martial arts movies

On July 20, 1973, Bruce Lee passed away in Hong Kong. On July 20, 2020, in honor of his life and his profound effect on my life, I watched director Bao Nguyen's Be Water, an ESPN "30 for 30" film that covers his life, career and martial arts philosophy.

What separates Be Water from other Bruce Lee documentaries is the lack of narration. Instead, Nguyen provides insights via rarely seen videos and home movies; diary entries; letters to friends; and interviews with Lee's students, a former girlfriend, his daughter Shannon Lee, his brother Robert Lee and his widow Linda Lee Caldwell.

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Top Martial Arts Films of the 21st Century

For Black Belt's September 2005 issue, I wrote "Top 20 Martial Arts Films of All Time." I based my selections on each movie's impact on martial arts cinema, not necessarily on its acting or fight choreography. It wasn't an easy process then, and it wasn't any easier when the editor of Black Belt asked me to write this piece on the top films that have been released during this century. Nevertheless, I agreed. Here's my top-21 countdown.

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Streaming now on Redbox On Demand: Malin Akerman, Bella Thorne and Alec Baldwin star in the hilarious, hard-hitting comedy CHICK FIGHT. When a woman is introduced to an underground, all-female fight club in order to turn the mess of her life around, she discovers she is much more personally connected to the history of the club than she could have ever imagined. Stream CHICK FIGHT instantly on your smart TV or favorite device with the Redbox app today. Rated R.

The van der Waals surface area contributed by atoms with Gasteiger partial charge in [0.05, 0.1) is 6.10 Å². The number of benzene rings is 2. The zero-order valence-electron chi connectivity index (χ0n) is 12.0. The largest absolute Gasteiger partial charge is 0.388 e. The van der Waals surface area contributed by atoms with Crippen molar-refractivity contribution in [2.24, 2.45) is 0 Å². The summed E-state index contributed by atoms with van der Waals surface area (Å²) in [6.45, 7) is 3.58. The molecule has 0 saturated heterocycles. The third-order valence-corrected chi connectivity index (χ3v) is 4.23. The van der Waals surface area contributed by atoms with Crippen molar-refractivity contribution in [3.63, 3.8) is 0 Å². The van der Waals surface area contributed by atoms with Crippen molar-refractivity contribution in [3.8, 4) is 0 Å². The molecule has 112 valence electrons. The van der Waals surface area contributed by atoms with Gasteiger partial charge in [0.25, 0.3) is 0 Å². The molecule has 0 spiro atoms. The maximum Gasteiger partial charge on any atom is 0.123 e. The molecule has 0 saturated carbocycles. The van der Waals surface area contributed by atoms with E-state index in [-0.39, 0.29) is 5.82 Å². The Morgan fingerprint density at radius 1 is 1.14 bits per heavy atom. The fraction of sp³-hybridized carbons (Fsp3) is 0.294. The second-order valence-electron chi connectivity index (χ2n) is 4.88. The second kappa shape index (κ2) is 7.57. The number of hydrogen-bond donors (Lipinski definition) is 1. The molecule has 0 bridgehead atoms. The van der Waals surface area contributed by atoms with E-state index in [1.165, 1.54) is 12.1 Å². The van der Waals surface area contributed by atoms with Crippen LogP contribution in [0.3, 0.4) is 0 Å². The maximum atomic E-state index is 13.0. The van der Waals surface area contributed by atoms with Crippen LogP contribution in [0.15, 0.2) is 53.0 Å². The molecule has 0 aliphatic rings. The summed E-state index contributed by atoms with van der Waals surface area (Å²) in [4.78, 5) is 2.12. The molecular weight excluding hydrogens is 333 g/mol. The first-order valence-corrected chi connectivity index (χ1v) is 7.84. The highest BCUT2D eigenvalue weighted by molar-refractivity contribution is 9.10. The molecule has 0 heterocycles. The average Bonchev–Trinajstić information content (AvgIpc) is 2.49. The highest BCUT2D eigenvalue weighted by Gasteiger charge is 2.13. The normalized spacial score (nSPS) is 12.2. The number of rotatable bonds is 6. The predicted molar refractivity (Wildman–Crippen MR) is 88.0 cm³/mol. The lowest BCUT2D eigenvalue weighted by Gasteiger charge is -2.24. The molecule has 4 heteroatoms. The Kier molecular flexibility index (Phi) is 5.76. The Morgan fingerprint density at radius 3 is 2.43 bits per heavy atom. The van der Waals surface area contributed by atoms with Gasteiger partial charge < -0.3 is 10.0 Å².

How Shannon Lee Is Keeping Bruce Lee's Legacy Alive

When you talk martial arts, the first thing that pops into anyone's mind — anyone anywhere on the planet — is the name Bruce Lee. Action filmmakers still look to his movies for inspiration for their fight scenes. Martial arts instructors still evaluate what they teach lest their students get mired in a "classical mess."

Many of us remember where we were and what we were doing when we first heard the news of his death. No doubt we all fervently hoped that the news was wrong. Even writing these words sparks memories, transporting me back to when I was 10 — watching Lee portray Kato in The Green Hornet, kicking and chopping his way through all sorts of bad guys.

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In December 1979, I found myself meeting with a film director named Ding Shan-xi. He had thick-rimmed glasses, combed-back hair and a stature that commanded respect. We were at an abandoned American military base in Taipei for my first audition for a kung fu film.

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Free Bruce Lee Guide
Have you ever wondered how Bruce Lee’s boxing influenced his jeet kune do techniques? Read all about it in this free guide.
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